TRANSITION OF POWER
HALLMARK OF DEMOCRACY
Rajika Jayatilake writes that the peaceful transfer of power by the Executive is enshrined in US law
As everything must pass, so must the baton from one leader of a nation to the next. Nonetheless, in some countries in the developing world, passing the baton is an exceptionally difficult and bitter process.
Political leaders who are heady with absolute power are unable to let go to make way for a peaceful transition of power. Some even try to amend their country’s constitution so they can retain power. In such instances, the victims are the citizens of that country and its future progress.
Following the US presidential election in November, the immediate commencement of the transition of power to the president-elect was a shining example of how democracy works.
However bitter and divisive the election campaign was, when it was over and the winner was declared, the country was set to move on.
Continuing the democratic tradition of a peaceful transition, President Barack Obama spoke to President-elect Donald Trump when his victorywas officially announced and invited him to visit the White House to discuss the process of transition.
“The world will witness a hallmark of our democracy … The peaceful transfer of power from one freely elected president to the next,” Obama assured, in his farewell speech to the nation.
In her concession speech following a devastating defeat, the Democratic presidential contender Hillary Clinton said that “Donald Trump is going to be our president. We owe him an open mind and the chance to lead. Our constitutional democracy enshrines the peaceful transfer of power.”
The presidential election in the US is held on the first Tuesday following 1 November once every four years and the inauguration of the new president takes place on 20 January. In the United States, ‘presidential transition’ means the transfer of power in the executive branch from the incumbent to the president-elect between Election Day and Inauguration Day.
This process includes key personnel from the incumbent president’s office helping the incoming commander-in-chief’s staff to become familiar with the critical functions of the executive branch.
Presidential transitions began in 1797 when George Washington handed over the reins of power to John Adams. Since then, there have been 44 transitions with Trump becoming the 45th President of the United States. Some transitions were smooth while others weren’t. The Presidential Transitions Act of 1963 made the transition mechanisms a part of the nation’s law.
As Obama noted in his farewell address: “I committed to President-elect Trump that my administration would ensure the smoothest-possible transition as President [George W.] Bush did for me. Because it’s up to all of us to make sure our government can help us meet the many challenges we still face.”
In fact, the transition of power from the Bush administration to the Obama administration was seen as seamless, and the latter praised the outgoing president during his inauguration speech for “his service to our nation as well as the generosity and cooperation he has shown throughout this transition.”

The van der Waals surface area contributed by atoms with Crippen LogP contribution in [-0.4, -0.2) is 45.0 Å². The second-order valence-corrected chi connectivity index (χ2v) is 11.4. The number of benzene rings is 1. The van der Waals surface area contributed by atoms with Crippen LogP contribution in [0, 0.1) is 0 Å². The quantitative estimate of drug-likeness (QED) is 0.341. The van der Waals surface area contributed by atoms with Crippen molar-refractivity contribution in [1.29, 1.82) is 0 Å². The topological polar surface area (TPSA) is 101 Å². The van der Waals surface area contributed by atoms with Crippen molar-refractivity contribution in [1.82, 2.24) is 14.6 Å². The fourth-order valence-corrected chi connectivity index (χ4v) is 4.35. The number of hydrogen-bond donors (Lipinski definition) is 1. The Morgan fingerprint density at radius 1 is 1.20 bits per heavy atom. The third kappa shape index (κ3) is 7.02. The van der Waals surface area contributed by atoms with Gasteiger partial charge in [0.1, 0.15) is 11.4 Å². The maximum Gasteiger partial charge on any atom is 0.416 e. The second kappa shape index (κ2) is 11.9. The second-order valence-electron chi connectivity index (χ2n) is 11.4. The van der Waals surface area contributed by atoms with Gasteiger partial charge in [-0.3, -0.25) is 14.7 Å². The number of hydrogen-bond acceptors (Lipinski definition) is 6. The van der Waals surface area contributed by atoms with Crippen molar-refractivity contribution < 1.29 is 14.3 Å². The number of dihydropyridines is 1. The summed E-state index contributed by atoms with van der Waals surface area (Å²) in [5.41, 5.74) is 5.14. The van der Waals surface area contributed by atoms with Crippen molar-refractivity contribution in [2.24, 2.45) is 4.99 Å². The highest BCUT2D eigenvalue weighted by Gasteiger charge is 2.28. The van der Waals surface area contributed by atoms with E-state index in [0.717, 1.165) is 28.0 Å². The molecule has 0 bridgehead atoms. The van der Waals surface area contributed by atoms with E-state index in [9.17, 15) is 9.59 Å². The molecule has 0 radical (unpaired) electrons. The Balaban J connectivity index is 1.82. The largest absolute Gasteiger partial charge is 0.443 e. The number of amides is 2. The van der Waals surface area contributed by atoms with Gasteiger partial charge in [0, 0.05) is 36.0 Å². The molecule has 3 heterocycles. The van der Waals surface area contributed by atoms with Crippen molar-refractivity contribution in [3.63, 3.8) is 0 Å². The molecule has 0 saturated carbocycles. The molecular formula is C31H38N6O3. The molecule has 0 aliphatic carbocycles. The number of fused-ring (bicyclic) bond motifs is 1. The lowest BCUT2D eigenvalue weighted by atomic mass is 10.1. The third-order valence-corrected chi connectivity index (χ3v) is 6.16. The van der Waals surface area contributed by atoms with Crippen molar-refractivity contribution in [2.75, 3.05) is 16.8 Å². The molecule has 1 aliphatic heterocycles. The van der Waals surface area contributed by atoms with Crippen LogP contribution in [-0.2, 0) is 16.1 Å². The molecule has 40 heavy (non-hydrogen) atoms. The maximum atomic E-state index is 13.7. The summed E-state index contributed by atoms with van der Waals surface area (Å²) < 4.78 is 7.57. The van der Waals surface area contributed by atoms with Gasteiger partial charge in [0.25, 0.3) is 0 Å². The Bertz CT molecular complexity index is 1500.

Furthermore, when an incumbent president has had two four-year terms – the maximum the US constitution permits – he gracefully exits centre stage, allowing his successor to pick up the mantle of power and steer the ship of nationhood. A custom dating back decades refrains former presidents from criticising their successors, thus creating an amicable brotherhood of former presidents.
For instance, Bush refused to criticise Obama. His response was: “I don’t think it does any good. It’s a hard job. He’s got plenty on his agenda. It’s difficult. A former president doesn’t need to make it any harder.” Senior political analyst David Gergen referred to this perspective as “an old-fashioned standard that the presidency is one of the world’s greatest fraternities and its members don’t criticise each other.”
There’s never been any question of former US presidents trying to claw their way back into power in different guises. In fact, in 1958, Congress passed the Former Presidents Act to “maintain the dignity” of the office.
So ex-presidents need not seek employment for as long as they live because they’re paid the equivalent of the salary of a cabinet secretary, complete with health insurance and round-the-clock protection by the secret service. The law also provides former presidents with an office, staff and expenses for life.
“The great thing about being a former president is that while you relinquish formal power, you maintain the prestige of the office,” notes Mark Updegrove, the Director of the Lyndon B. Johnson Presidential Library and author of Second Acts: Presidential Lives and Legacies After The White House.
When the first President of the United States of America George Washington retired following his second term and returned to his plantation house in Mount Vernon, upon addressing the nation, he expressed a “pleasing expectation” of returning to the “sweet enjoyment” of citizenship.
And as Indian IT industrialist Narayana Murthy has said: “When you run a part of the relay and pass on the baton, there is no sense of unfinished business in your mind. There is only the sense of having done your part to the best of your ability. That is it. The hope is to pass on the baton to somebody who will run faster and a better marathon.”